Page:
Sunday, July 29, 2007

Abdullah the Butcher, part 1

Larry Shreve (Born Lawrence Shreve on November 2, 1936), best known as Abdullah the Butcher, and also at times the Madman from Sudan, is a professional wrestler. He is known as one of the most brutal professional wrestlers of all-time.

Despite wrestling folklore, Abdullah the Butcher does not truly hail from the arid desert of the Sudan, as he was actually born Lawrence Shreeve in Windsor, Ontario on November 2, 1936. He grew up in Canada as part of a family of ten in a deeply poor household, though he managed to learn karate and judo as a youth, eventually earning the title of seventh-degree grandmaster.

Standing 6’1” and weighing a robust 360 pounds, Shreeve was eventually spotted by Montreal promoter Jack Britton, and he soon made his professional ring debut at age 22 in 1958. He initially competed in numerous independent territories north of the border while performing under such various monikers as Pussycat Pikens, Kuroi Jujutsushi (The Black Wizard) and Zeras Amala. However, he ultimately created his legendary gimmick of an evil Arabian sadist; and in a match against Gino Brito (Jack Britton’s real-life son), Abdullah the Butcher first distinguished himself as one of the world’s most feared rulebreakers when he broke a chair over his opponent’s head and then proceeded to beat him senseless with the leg.

Such acts of violence were only the beginning for the terrifying Abdullah the Butcher, whose menacing figure, excessive violence, and complete disregard for the safety of himself or his opponents quickly established his well-deserved reputation for ruthless brutality. Abdullah’s matches almost always degenerated into bloodbaths, and he was infamous for stabbing his opponent’s wounds with his trademark fork (or any other foreign weapon that he could get his hands on at the moment). In addition to his insanely hardcore style, Abdullah the Butcher was revolutionary in that he would never stay in any one territory for too long so as to maintain the novelty and incredible notoriety of his character. By constantly roaming from region to region, Abdullah positioned his reputation as the most violent wrestler in the world. Consequently, he was often brought into a territory as a hired gun to destroy a popular fan favorite, and his appearances usually sparked local interest since he was always such a huge drawing card. As a result, Abdullah thus engaged in crimson-soaked carnages against some of the sport’s greatest legends, including The Original Sheik, Buddy Rogers, Bobo Brazil, Bruiser Brody, Carlos Col√≥n, Dusty Rhodes, Andre the Giant, Harley Race, Terry Funk, and “The Mongolian Stomper” Archie Gouldie, among others. Moreover, since his gimmick required that he speak no English (even though it was his native tongue in actuality), he possessed an extraordinary number of managers over the course of his long career, including Gary Hart, Paul Jones, Eddie Creatchman, Black Baron, the Grand Wizard, J.J. Dillon, Damian Kane, Larry Sharpe, Oliver Humperdink, George Cannon, Bearcat Wright, Big Bad John, and Rock Hunter, who were all portrayed as “handlers” commissioned to control the Sudanese madman while doing most of the talking in interviews. Furthermore, Abdullah would often bloody his opponents with foreign objects that he concealed in his pants. He frequently used a fork as his trademark weapon.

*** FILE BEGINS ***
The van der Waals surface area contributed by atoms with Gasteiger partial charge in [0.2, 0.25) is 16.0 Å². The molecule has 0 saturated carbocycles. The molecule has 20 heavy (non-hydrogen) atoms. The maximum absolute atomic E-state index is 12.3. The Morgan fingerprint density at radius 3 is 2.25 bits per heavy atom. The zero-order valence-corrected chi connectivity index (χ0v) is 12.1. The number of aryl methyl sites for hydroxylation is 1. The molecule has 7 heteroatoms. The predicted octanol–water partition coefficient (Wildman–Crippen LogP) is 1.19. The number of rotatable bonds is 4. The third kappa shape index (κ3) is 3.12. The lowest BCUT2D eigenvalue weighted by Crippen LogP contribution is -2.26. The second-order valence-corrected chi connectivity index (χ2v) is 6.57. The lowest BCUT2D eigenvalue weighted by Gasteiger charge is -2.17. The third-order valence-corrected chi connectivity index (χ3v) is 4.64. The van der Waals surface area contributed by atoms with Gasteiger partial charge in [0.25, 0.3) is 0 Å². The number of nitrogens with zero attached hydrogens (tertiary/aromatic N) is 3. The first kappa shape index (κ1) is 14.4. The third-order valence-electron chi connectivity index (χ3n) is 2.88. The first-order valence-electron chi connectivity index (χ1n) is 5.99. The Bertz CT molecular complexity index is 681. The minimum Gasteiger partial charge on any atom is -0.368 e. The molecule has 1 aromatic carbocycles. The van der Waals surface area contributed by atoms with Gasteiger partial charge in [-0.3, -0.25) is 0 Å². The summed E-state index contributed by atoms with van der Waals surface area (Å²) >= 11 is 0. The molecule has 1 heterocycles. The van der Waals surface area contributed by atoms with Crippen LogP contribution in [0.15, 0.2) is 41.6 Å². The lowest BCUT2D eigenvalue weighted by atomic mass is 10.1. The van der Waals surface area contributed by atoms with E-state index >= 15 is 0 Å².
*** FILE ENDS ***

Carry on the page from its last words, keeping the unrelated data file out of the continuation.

As a result of his frequent traveling, Abdullah the Butcher usually served as more of a special hardcore attraction than as a consistent championship contender. Accordingly, Abdullah never did win the World Heavyweight Championship, though he would nevertheless capture a myriad of regional titles during his legendary career. He won his first major championship on October 23, 1967 when he teamed with Dr. Jerry Graham to defeat John & Carlos Tolos for the NWACanadian Tag Team Titles in Vancouver. A few years later, he ventured to the Montreal region, where he secured three reigns as the IWA International Heavyweight Champion between 1969-72 while feuding against Ivan Koloff and Johnny Rougeau. He later served as one of the premier rulebreakers in Calgary’s Stampede territory, capturing the NWA Canadian Championship as well as six North American Heavyweight Titles during the early 1970’s while battling the likes of Archie Gouldie, Jerry Christy, and Sweet Daddy Siki. Before long, Abdullah the Butcher was also established as a well-known villain in the U.S.; and on June 24, 1972, he defeated Ernie Ladd in Akron, Ohio to capture the first of two eventual NWF World Heavyweight Titles. During the mid-1970’s, he also frequently performed in Detroit’s Big-Time Wrestling territory, where he engaged in a classic rivalry against local legend, the Sheik. Moreover, he also teamed with “Killer” Tim Brooks to win the region’s version of the NWA World Tag Team Titles before he then defeated Bobo Brazil on February 8, 1975 for the NWA United States Championship.

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